Hawk vs Ostrich: FTT (First Tier Tribunal) snubs both HMRC and the Taxpayer
A used car dealer ignored HMRC notices requesting information, prompting HMRC to pluck out of the air figures of £342,943 as taxes and penalties.
Turning a deaf ear upon HMRC’s request for being cooperative in their review process could be intimidating. This is quite evident from a recent case S Cussens v HMRC  UKFTT 543 (20 August 2019) in which the First-Tier Tax Tribunal (FTT) claimed that the Revenue used figures “plucked from the air” to agitate a taxpayer in a dispute over a tax bill of more than a quarter of a million pounds.
Cussens had been trading, as a sole trader, in buying and selling low end, cheap second-hand cars. In the aforementioned case, the Revenue issued an income tax assessment against him based on the fact that he had failed to declare trading profits from 2005 to 2016. These assessments for 2005 to 2016 totalled to £272,840 along with a sum of £114,842 as penalty assessments relating to 2010 to 2016. Further penalty assessments for 2005 to 2009 were later issued totalling £70,102. Thus, making the total amount at stake in the appeal to be a whopping £343,943.
HMRC took their estimate of the sales for 2015-16 and deducted 50% for expenses scaling back the previous years’ results using the Retail Price Index. Cussons took to appeal against HMRC’s assessments and related penalties. In the appeal, he stated that he had no income over the relevant years apart from a meager income as a part share in a rental property that was “nowhere near to taking over and above the single person annual allowance for any of those years”. He also laid bare the fact that he suffered from health difficulties as a result had received Enhanced Employment and Support Allowance (EESA) from the Department for Work and Pensions for 2014-15 and 2015-16.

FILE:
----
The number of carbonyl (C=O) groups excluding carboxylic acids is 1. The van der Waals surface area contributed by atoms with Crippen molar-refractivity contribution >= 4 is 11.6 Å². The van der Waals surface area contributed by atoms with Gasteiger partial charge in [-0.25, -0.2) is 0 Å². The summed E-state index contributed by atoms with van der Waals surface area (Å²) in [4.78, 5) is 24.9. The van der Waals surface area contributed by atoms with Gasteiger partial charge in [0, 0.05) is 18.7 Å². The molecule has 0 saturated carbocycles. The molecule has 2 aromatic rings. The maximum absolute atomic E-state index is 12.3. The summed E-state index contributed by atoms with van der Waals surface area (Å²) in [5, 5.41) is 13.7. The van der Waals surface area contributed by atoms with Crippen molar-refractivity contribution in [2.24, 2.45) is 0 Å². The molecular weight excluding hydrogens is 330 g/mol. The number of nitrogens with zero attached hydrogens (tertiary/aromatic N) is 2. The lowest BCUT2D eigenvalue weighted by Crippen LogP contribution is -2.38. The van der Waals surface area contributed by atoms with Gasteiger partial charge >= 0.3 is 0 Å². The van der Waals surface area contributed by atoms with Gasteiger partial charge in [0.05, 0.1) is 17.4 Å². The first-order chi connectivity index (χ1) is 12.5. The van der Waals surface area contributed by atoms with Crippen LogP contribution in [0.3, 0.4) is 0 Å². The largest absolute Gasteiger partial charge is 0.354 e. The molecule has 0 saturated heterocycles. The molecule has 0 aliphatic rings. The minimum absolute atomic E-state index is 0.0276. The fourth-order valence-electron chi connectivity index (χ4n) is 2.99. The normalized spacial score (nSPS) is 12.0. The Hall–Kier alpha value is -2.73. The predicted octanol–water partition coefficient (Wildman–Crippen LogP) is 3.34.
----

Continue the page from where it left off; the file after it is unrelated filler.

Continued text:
It seems that the respondents relied upon information emanating Worldpay which had a heading “Waltham Cars,” with the appellant described as the “principal”. It also contained a mobile telephone number which, we heard, is the appellant’s father’s mobile telephone number (he being the alter ego of Waltham Builders Ltd).
HMRC’s representative was asked to throw light on how the 50% figure had been worked out to ascertain the net profit figure, she stated that “there was nothing that she was able to say about that figure or how it had been arrived at”.
The real clincher here is that the ultimate purpose of the Revenue behind raising such an exorbitant demand, through assessment, was to frighten the taxpayers so that they engage properly in the matters under review. Since Cussens had been behaving “ostrich-like and buried his head in the sand rather than engaging with the issues involved in this appeal”, thus the Revenue decided to issue assessments almost “in terrorem”, to coax the appellant into responding to their requests for information. It is noteworthy that although the assessments raised on the appellant were “so wild, extravagant and unreasonable”, it trapped the appellant in responding to Revenue’s demands. This case has blown the lid off the repercussions of being unaccommodating towards Revenue’s review process. As a taxpayer its high time that we realise that it is our responsibility to engage properly into matters under review by HMRC’s.